LG’s latest range of TVs are on their way to a store (or online retailer) near you later this year, and it will continue the Korean brand’s pursuit of ensuring every home has an OLED TV (preferably from LG).
The G3 is set to be their top tier 4K OLED, but the G-series OLEDs are for a particular type of customer who prefers to wall-mount their TVs. The conundrum is that the G-series also tends to be LG’s best for picture quality, so there’s a compromise to be made.
If, however, you’re all in favor of LG’s wall-mounting OLED, the question is whether to wait and get the G3 when it launches or go for the existing G2 OLED. This guide will run through the differences between the two models.
It’s got a new OLED panel
LG aren’t one to rest on its laurels, especially since LG Display is the manufacturer of pretty much all the OLED panels that anyone outside of Samsung uses. They have the means to further the technology as they see fit.
And one of those advances is the OLED screen the G3 uses. It has a new Micro Lens Array panel (not to be confused with the similarly sounding Micro LED), and this new panel redirects light that would normally be reflected off the screen back towards the viewer, the benefits being a higher peak brightness and wider viewing angles. However, only the 55-, 65- and 77-inch feature the MLA panel. The technology doesn’t yet stretch to the 83- and 97-inch models.
LG has said the panel can offer a peak brightness up to 2100 nits without specifying the conditions/modes. That is quite a step up from the G2, which was around 1000 nits in its Standard picture mode.
Call it by a different name
LG had previously branded the G-series OLEDs as its Gallery range, the inference being this is a TV you would hang on a wall (like a painting). Unsurprisingly, customers didn’t quite understand it.
And so the Gallery terminology has been said in favor of Zero Gap to give prospective buyers a (slightly) better sense of what they’re getting into. Like the G2, the G3 is only packaged with a wall-mount. You can place it on furniture but you’ll have to purchase the stand separately.
WebOS has a new look
A couple of years after its first major revamp, webOS has been tweaked to be both simpler to use and offer more in-depth features.
It remains a full-screen interface but now makes use of what LG is referring to as ‘Quick Cards’. These are snippets for games, movies, music, sports etc that you can click on and it’ll lead you to a hub with more information and detail. It looks to be more economical in terms of the space it takes up on the screen, and may even lead to speedier, less laggy navigation with fewer items on the screen.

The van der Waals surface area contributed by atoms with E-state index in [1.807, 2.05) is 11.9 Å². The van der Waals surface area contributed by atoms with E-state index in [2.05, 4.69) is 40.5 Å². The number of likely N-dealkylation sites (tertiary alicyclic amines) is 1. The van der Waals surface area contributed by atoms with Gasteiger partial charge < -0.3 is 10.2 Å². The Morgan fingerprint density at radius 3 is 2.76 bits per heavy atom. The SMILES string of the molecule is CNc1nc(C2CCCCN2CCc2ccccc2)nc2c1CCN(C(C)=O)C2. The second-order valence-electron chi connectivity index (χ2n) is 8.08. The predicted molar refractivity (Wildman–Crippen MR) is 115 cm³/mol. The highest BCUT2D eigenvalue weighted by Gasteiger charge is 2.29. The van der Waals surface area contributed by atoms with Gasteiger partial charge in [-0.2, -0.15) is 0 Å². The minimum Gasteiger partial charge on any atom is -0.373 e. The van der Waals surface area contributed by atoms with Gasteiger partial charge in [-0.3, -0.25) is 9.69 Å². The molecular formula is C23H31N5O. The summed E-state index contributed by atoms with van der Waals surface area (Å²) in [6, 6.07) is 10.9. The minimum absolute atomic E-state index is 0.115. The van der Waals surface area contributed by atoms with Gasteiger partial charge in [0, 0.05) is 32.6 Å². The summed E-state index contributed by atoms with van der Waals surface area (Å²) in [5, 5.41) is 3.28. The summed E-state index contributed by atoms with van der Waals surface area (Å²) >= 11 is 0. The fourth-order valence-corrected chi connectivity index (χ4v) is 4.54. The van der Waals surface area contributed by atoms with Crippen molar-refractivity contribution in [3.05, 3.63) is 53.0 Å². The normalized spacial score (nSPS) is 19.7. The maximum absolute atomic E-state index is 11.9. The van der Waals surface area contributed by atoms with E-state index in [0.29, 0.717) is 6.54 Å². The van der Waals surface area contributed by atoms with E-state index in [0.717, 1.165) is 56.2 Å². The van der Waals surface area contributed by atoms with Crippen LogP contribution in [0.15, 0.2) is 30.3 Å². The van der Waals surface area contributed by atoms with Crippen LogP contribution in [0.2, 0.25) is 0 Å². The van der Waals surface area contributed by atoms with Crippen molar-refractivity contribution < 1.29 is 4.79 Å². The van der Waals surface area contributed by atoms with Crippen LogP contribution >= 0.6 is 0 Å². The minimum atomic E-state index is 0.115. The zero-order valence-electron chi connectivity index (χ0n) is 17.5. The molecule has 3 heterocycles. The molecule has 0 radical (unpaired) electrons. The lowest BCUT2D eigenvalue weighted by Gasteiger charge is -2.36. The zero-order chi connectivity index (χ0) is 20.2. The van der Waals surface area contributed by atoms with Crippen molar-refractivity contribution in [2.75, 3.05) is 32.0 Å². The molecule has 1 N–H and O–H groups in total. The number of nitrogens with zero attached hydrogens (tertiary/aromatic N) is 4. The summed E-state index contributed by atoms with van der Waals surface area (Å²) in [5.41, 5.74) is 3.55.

It’s got the WOW Synergy factor
Brands love synergy with their own products and with WOW Orchestra, LG is taking a leaf out of Samsung’s playbook.
WOW Orchestra is not unlike Samsung’s Q Symphony audio technology in that it allows a compatible LG soundbar to partner with the TV to create a bigger and more immersive soundscape. When connected, the interface between the TV and soundbar will offer better, tighter integration with each other.
With WOWCAST, you can add a dongle and have the TV wirelessly send lossless audio to the soundbar with no apparent lag. The G2 also supports WOWCAST.
Let’s hope no one confuses LG’s WOW with World of Warcraft.
The G3 OLED can pass-through DTS audio
LG disabled processing or pass-through of DTS audio to a sound system after the E9 OLED a few years ago.
But with DTS looking to beef up its presence within the streaming market, LG has brought it back, which should be handy as there’s news that Disney+ will be adding DTS audio to its service later in 2023 to fill out its IMAX Enhanced support.
Should you stick and go for the G2, or twist and wait for the G3? It’s, of course, too early to say at this time, with the G3 OLED still several months away from release, but there are areas where it appears to be making a mark.
And the main area is being a home cinema powerhouse. A reportedly brighter panel, DTS audio support and WOW Orchestra compatibility sets the G3 OLED as a more versatile and potentially better performing OLED TV than the G2.
We’re also looking forward to seeing the new interface, considering webOS is already one of the slickest UIs in the TV world. It’s all pointing to a more complete TV package than before, but we’ll have to reserve a consensus for when we test the TVs later in the year.
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